There’s been quite an uproar recently across the philosophy blogosphere regarding the possibility of a pluralist ontology (see Critical Animal’s recap of this cross-blog event). The multitude of angles being offered got me thinking, and eventually sent me back to William James’ A Pluralistic Universe, from which I quote below (lecture 1):

The theological machinery that spoke so livingly to our ancestors, with its finite age of the world, its creation out of nothing, its juridical morality and eschatology, its relish for rewards and punishments, its treatment of God as an external contriver, an ‘intelligent and moral governor,’ sounds as odd to most of us as if it were some outlandish savage religion. The vaster vistas which scientific evolutionism has opened, and the rising tide of social democratic ideals, have changed the type of our imagination, and the older monarchical theism is obsolete or obsolescent. The place of the divine in the world must be more organic and intimate. An external creator and his institutions may still be verbally confessed at Church in formulas that linger by their mere inertia, but the life is out of them, we avoid dwelling on them, the sincere heart of us is elsewhere. I shall leave cynical materialism entirely out of our discussion as not calling for treatment before this present audience, and I shall ignore old-fashioned dualistic theism for the same reason. Our contemporary mind having once for all grasped the possibility of a more intimate Weltanschauung, the only opinions quite worthy of arresting our attention will fall within the general scope of what may roughly be called the pantheistic field of vision, the vision of God as the indwelling divine rather than the external creator, and of human life as part and parcel of that deep reality.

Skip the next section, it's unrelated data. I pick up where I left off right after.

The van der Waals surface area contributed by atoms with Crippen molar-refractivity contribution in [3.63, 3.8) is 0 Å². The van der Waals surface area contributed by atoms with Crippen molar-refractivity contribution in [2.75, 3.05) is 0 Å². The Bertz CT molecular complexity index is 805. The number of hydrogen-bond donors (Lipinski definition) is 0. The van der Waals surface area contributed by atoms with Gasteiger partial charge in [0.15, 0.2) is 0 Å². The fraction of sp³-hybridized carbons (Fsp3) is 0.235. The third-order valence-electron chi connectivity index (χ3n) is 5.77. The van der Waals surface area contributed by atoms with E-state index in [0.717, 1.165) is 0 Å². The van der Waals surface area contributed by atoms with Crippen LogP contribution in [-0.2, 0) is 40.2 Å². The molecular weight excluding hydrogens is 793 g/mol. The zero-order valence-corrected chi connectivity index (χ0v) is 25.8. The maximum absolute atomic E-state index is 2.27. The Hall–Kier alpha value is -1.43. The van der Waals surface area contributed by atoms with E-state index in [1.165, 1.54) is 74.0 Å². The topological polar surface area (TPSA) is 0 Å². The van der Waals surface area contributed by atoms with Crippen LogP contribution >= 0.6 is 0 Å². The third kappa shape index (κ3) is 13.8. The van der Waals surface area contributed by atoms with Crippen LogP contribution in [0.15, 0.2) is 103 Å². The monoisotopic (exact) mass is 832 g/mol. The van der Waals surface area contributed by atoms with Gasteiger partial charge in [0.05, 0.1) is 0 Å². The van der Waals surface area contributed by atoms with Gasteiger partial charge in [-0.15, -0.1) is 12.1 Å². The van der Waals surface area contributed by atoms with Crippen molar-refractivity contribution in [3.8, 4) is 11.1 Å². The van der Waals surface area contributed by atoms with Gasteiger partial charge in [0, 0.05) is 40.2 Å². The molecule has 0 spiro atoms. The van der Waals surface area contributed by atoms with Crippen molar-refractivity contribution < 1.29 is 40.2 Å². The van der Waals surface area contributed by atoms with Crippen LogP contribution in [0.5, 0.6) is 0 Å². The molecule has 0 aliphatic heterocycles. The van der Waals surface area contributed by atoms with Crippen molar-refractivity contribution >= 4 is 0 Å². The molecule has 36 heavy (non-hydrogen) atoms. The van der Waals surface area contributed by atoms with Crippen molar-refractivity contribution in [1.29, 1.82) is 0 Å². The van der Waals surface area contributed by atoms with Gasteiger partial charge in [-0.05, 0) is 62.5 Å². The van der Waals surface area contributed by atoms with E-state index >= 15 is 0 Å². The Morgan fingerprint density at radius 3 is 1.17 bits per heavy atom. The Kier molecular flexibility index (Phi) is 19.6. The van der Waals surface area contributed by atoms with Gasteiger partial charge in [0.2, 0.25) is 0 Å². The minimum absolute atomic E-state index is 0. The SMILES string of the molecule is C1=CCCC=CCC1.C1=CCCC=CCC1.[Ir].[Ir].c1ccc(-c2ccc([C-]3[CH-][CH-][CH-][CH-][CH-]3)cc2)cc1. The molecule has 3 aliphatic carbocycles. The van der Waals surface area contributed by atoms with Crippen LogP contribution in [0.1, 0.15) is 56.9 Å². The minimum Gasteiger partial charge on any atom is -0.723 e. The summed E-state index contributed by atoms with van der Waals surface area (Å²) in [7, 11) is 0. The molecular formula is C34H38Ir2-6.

As we have found that spiritualism in general breaks into a more intimate and a less intimate species, so the more intimate species itself breaks into two subspecies, of which the one is more monistic, the other more pluralistic in form. I say in form, for our vocabulary gets unmanageable if we don’t distinguish between form and substance here. The inner life of things must be substantially akin anyhow to the tenderer parts of man’s nature in any spiritualistic philosophy. The word ‘intimacy’ probably covers the essential difference. Materialism holds the foreign in things to be more primary and lasting, it sends us to a lonely corner with our intimacy. The brutal aspects overlap and outwear; refinement has the feebler and more ephemeral hold on reality.

From a pragmatic point of view the difference between living against a background of foreignness and one of intimacy means the difference between a general habit of wariness and one of trust. One might call it a social difference, for after all, the common socius of us all is the great universe whose children we are. If materialistic, we must be suspicious of this socius, cautious, tense, on guard. If spiritualistic, we may give way, embrace, and keep no ultimate fear.